Verona in Love

I was lucky enough to spend Valentine’s Day in Verona for their annual Verona in Love Festival. Let me tell you, Verona gets love and all things adorable. The city itself is incredibly charming, but on February 14th, they really play up their romanticized past. The city was adorned with hearts (everywhere), restaurants served special couples menus, chocolate sellers filled the streets, couples strolled hand-in-hand, and at 6 pm the entire city stopped for a one minute kiss.

I am sure most of you associate Verona with the story of Romeo and Juliet. Shakespeare set his most famous work in this enchanting city. Of course, Shakespeare’s story is completely made up, and he never went to Verona, but that doesn’t stop the city from embracing the story of Romeo and Juliet.

Many contend that Shakespeare based his story on two earlier Italian versions of the story. In both Italian versions a young couple fell in love despite their feuding Veronese families. Whatever the truth maybe, today the city has artfully combined myth and memory to provide tourists with ample “historical” sites dedicated to Romeo and Juliet.

The more recent film, Letters to Juliet, popularized the tradition of leaving letters to Juliet. Yes, you can write a letter to Juliet (although you send it through the Italian mail addressed to Juliet, Verona, Italy, you don’t leave them in/on a wall if you want an answer) and the secretaries of Juliet will answer. They have been answering love letters for the last 70 years! Seriously, this city gets love… and tourism!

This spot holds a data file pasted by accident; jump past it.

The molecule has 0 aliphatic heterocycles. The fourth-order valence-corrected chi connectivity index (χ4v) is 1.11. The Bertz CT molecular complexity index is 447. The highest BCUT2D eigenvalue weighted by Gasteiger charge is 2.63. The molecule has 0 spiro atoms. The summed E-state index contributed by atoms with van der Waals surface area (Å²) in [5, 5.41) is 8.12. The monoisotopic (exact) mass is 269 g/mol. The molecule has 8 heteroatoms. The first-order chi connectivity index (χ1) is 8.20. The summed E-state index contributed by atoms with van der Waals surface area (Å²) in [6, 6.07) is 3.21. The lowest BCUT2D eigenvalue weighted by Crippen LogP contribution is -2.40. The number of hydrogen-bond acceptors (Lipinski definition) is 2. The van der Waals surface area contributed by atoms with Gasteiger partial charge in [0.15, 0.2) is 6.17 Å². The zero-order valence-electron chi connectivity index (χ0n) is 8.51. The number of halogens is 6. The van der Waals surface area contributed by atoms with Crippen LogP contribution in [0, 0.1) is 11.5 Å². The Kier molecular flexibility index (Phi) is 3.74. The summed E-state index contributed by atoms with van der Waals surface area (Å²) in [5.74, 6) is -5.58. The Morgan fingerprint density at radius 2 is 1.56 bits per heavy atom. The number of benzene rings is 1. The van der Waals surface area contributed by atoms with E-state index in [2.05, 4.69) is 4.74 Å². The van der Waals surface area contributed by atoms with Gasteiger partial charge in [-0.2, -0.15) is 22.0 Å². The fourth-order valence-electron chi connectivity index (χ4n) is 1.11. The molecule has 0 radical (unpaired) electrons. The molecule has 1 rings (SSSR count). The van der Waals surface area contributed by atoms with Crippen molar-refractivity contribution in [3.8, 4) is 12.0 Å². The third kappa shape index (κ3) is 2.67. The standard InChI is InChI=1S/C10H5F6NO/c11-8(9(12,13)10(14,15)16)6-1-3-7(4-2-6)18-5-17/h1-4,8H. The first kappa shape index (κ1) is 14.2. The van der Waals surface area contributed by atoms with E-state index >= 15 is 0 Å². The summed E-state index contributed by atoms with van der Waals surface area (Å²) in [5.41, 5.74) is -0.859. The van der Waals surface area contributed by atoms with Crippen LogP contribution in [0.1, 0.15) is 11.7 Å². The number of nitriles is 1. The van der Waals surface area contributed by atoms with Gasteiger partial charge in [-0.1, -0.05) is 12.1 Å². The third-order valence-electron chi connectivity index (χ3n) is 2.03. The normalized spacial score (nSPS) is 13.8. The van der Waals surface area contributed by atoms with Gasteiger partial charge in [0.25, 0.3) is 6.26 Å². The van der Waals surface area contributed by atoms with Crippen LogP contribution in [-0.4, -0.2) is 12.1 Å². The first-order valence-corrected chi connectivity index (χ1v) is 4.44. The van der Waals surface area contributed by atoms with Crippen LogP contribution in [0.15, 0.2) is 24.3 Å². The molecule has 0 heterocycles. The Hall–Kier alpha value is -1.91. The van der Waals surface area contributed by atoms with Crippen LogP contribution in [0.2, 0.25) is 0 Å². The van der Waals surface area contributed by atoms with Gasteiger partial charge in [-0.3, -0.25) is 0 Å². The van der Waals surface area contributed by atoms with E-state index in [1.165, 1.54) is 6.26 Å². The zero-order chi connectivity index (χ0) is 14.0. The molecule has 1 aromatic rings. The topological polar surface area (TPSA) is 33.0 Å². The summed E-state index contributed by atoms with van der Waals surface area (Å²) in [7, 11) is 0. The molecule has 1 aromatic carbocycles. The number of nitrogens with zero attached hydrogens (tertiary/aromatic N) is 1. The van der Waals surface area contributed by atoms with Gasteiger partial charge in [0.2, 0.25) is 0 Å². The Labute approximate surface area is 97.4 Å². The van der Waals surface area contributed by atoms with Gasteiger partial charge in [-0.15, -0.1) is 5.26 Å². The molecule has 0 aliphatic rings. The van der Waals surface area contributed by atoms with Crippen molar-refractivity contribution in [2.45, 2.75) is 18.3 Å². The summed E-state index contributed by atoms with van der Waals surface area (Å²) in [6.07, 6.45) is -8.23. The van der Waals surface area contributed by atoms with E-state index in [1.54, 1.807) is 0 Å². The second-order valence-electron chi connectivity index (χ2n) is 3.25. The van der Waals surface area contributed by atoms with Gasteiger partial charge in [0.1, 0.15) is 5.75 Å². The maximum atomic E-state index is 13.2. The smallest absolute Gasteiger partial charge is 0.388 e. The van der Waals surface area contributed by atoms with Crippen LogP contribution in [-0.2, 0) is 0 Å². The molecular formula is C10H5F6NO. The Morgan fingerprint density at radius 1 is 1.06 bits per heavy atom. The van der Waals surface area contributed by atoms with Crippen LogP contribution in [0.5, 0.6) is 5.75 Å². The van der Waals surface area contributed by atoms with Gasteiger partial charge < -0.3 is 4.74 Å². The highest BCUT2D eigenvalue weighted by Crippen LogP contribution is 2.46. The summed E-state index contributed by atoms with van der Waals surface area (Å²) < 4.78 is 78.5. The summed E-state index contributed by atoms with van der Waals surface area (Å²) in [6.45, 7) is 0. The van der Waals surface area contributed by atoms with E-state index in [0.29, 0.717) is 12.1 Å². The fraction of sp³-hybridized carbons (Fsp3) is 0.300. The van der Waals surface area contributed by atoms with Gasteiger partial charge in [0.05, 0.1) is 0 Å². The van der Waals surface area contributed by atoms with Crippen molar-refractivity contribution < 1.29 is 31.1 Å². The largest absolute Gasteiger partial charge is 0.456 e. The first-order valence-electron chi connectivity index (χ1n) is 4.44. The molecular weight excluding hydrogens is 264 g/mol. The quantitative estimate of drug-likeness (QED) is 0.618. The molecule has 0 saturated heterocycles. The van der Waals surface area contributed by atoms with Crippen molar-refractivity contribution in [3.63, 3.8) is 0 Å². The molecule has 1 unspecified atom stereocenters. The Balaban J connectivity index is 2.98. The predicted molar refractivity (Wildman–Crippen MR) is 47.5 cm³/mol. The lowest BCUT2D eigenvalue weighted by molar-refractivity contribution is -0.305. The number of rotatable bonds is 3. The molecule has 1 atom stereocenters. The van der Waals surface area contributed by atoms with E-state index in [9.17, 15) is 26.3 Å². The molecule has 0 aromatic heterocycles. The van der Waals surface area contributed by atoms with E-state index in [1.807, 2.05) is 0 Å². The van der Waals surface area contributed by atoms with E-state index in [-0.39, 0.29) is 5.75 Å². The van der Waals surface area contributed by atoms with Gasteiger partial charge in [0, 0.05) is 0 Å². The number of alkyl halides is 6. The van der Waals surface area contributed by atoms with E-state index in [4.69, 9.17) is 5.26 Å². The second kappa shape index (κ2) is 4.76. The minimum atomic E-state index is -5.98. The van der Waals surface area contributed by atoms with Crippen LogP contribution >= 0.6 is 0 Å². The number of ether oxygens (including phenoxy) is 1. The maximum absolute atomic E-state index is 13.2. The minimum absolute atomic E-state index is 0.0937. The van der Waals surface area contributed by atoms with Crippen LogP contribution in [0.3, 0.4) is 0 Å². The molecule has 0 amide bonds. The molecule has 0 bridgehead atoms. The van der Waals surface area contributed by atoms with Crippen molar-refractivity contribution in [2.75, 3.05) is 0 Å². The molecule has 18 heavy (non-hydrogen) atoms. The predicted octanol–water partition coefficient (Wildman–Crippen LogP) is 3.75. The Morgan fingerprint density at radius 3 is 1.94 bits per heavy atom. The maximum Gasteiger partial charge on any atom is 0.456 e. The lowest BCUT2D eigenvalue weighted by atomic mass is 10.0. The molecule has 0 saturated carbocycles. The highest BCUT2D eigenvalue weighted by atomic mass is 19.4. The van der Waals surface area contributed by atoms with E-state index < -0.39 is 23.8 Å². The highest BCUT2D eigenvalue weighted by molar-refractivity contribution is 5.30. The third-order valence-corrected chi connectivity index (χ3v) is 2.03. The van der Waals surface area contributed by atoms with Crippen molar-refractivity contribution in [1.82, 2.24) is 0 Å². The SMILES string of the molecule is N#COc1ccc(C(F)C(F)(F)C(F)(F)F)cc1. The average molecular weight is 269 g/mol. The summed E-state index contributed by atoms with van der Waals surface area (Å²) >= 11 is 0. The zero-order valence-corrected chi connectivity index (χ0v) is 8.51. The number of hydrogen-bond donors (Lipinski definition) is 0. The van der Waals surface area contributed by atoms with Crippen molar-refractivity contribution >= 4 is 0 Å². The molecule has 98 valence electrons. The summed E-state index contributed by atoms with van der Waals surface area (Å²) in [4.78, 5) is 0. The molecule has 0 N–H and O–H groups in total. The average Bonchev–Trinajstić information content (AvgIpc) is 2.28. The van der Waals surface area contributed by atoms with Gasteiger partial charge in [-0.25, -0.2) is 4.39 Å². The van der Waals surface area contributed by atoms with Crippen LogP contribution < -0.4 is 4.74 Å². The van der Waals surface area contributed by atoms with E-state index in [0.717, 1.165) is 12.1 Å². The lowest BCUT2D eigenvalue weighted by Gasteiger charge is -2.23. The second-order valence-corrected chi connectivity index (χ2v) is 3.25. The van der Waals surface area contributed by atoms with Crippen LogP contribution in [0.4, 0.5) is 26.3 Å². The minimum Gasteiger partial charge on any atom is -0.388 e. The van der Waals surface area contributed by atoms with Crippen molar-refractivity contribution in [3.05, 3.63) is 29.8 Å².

But Verona is more than the love story of Romeo and Juliet. In fact the city has a long and rich history. The city dates from Etruscan times and became a key point in Roman trade. In fact Verona boasts the third largest and best preserved Roman amphitheater in existence (it is so well preserved it still functions as a venue for concerts, operas, and various events). After a period of decline following the fall of the Roman Empire, the city reemerged as an important commercial and cultural center in the 12th-14th centuries. The city continued to flourish until it was occupied by Napoleon in 1797. Because Verona has always prided itself on its architecture and ancient foundations, the city has taken great care throughout the centuries to preserve its beauty. This attention to detail gives Verona a clean and elegant feel and makes each little street positively enchanting!

Personally, if I had realized how charming and historical this city was sooner, I would have made a point to visit before now! Fortunately, it is a relatively-short train ride away and I am sure I will be returning soon.

Verona may be in love, but I am in love with Verona!
Has anyone else been to Verona?

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